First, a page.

NEMA LSD 40
Failure Modes for Self Ballasted Compact Fluorescent Lamps–A NEMA Update
|Publication Date:||1 January 2014|
Introduction and Background
A number of years ago, third party safety agencies such as UL, CSA, and ESA1 reported complaints from consumers regarding the failure modes of self-ballasted compact fluorescent lamps (SBCFL). Media coverage at the time portrayed such complaints as indicative of an issue that could blunt continued acceptance of CFL products by residential users. While the vast majority of CFL products pose no such concerns, it is important to respond to potential consumer concerns, provide additional information, and communicate the actions that have been taken to minimize objectionable failure modes that resulted in these complaints.
Self-ballasted compact fluorescent lamps consist of three primary elements:
A self-contained power supply (commonly called a ballast by the lighting industry) that typically is contained in a plastic housing;
a compact fluorescent tube (spiral or other shape, sometimes covered) that is attached to the top of the plastic power supply housing; and,
a screw base or pin base (as in the case of GU-24 lamps) that allows the SBCFL to be used in many common residential fixtures.
The ballast contains the necessary electronic circuitry to properly start and operate the fluorescent tube as well as to control its power consumption or light output (i.e. dimmable or 3-way CFLs). The fluorescent tube converts electrical energy into visible light without much of the heat produced by an incandescent lamp.
SBCFL products have been adopted by consumers since they only require one fourth to one third of the operating power consumed by a standard incandescent lamp, last six to ten times as long under typical conditions, and significantly reduce greenhouse gas emissions produced by utility power plants.2 The National Electrical Manufacturers Association (NEMA) estimates that in 2012 more than 250 million SBCFL products were sold in the US-many of them to residential consumers. Global regulatory minimum efficacy requirements for medium screw-based lamps are reducing the usage of typical 40-150 watt standard incandescent lamps and will further accelerate the use of SBCFL products in the home.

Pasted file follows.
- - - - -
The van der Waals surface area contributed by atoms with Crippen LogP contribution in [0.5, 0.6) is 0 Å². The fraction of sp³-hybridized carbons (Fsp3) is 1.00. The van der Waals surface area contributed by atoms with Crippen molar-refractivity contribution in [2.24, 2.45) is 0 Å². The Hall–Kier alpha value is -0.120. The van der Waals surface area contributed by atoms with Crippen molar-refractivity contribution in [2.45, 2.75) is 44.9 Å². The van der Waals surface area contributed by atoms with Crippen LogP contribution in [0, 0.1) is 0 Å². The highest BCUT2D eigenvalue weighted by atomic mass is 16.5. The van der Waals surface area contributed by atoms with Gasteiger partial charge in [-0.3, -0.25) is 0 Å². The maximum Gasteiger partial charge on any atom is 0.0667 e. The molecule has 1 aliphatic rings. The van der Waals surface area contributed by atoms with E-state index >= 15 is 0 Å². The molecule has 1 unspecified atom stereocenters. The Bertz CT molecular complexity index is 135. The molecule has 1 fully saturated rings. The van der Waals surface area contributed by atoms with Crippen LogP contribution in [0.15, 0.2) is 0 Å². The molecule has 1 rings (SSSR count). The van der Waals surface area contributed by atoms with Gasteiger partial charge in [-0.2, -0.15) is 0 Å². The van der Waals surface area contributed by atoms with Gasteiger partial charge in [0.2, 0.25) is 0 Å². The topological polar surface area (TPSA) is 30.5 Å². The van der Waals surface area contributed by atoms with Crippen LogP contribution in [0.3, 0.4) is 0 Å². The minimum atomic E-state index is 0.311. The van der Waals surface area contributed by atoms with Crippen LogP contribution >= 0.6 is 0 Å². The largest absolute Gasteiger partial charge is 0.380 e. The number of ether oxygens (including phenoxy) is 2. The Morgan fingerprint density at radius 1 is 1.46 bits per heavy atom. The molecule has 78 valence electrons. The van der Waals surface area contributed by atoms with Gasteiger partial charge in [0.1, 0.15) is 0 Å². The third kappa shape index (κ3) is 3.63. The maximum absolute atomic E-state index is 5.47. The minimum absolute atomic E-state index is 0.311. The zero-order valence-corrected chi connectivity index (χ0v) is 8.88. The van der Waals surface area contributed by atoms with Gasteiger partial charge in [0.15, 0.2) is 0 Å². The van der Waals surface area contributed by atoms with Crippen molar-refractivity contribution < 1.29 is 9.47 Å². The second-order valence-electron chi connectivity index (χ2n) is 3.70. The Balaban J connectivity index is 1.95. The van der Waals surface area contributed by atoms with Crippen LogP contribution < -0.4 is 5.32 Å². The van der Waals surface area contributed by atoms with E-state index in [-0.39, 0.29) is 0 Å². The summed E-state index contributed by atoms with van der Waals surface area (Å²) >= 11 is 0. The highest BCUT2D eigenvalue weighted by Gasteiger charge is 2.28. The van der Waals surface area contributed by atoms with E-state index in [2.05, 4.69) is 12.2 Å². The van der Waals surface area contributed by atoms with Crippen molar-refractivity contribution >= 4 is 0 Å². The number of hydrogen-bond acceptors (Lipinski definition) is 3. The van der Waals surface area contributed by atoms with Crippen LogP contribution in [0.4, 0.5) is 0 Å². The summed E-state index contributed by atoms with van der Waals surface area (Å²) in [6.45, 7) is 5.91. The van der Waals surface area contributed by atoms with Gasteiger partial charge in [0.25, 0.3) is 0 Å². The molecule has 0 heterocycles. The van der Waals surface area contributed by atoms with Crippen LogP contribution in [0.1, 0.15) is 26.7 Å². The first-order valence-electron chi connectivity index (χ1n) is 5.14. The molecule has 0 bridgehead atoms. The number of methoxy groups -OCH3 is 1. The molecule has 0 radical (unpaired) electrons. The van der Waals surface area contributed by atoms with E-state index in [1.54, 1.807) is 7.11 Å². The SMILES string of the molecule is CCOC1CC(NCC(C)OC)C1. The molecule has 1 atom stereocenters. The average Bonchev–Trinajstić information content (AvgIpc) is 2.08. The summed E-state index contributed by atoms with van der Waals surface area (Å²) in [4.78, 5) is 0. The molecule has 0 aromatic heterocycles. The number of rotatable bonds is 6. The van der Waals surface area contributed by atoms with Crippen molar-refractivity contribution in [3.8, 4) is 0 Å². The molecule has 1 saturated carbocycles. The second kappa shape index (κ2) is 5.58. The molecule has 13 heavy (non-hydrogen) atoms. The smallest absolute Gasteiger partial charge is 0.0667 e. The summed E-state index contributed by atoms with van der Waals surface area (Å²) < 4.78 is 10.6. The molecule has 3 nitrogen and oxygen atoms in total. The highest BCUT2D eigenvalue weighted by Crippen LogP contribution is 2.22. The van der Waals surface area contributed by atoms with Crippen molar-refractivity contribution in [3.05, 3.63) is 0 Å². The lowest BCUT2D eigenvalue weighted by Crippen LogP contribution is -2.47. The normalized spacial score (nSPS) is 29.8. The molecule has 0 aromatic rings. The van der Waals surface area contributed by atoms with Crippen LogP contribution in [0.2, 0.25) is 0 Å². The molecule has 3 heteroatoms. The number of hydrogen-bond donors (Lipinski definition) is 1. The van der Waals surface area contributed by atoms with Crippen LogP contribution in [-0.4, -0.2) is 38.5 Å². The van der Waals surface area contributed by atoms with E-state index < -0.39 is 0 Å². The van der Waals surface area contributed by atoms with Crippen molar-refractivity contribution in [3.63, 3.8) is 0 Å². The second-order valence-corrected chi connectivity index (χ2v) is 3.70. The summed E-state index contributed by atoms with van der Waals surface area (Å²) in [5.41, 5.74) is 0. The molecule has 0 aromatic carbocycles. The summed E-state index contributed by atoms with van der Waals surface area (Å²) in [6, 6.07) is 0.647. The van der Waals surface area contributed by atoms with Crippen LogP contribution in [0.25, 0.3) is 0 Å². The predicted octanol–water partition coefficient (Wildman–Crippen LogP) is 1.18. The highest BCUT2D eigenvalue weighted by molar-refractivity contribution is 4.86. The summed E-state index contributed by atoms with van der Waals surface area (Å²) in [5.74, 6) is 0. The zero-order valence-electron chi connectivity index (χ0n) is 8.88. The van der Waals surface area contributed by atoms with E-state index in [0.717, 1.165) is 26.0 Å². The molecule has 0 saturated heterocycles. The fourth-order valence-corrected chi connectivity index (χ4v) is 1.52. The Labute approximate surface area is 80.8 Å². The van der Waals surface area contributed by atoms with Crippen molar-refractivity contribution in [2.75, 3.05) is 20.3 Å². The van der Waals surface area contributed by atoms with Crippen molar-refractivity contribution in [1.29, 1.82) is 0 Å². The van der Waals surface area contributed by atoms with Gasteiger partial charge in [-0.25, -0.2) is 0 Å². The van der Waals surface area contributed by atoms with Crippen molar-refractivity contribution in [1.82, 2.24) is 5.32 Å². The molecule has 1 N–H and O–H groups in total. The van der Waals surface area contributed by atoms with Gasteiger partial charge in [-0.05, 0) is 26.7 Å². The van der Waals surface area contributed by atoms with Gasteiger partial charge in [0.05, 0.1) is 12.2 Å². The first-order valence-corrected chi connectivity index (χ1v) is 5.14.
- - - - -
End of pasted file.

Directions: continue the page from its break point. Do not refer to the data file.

Residential consumers have generally accepted that SBCFL products look different, and have more application restrictions when compared to the traditional incandescent lamp which has been in use for over 100 years. Although SBCFL manufacturers have continued to reduce these differences to the degree possible, some will persist due to the very different technology presented by a SBCFL in comparison to the 'hot wire in a bottle' technology that is associated with a standard incandescent lamp. Examples of such differences include a noticeable 'warm up' time for SBCFL products that is not present with incandescent lamps and the inability to dim a SBCFL unless it is specifically designed for dimming. Other differences exist as well, but overall, these differences have been accepted as the consumer becomes more familiar with SBCFL operating characteristics since the intrinsic benefits of replacing an incandescent lamp with a SBCFL are so significant for the home owner, the utility, the national and local energy supply, and the environment. It is well to remember that in the early days of incandescent lighting, consumers also had to become accustomed to the different characteristics presented by a new source of illumination as contrasted to earlier light sources such as candles, oil lamps, and gas mantels.
1 UL and CSA are certification agencies that evaluate products and authorize manufacturers to affix the appropriate mark to designate a product meets the applicable requirements. ESA is a Canadian safety authority that educates and represents consumers with respect to product safety matters. ESA is responsible for public electrical safety in the province of Ontario. 2 www.energystar.gov/i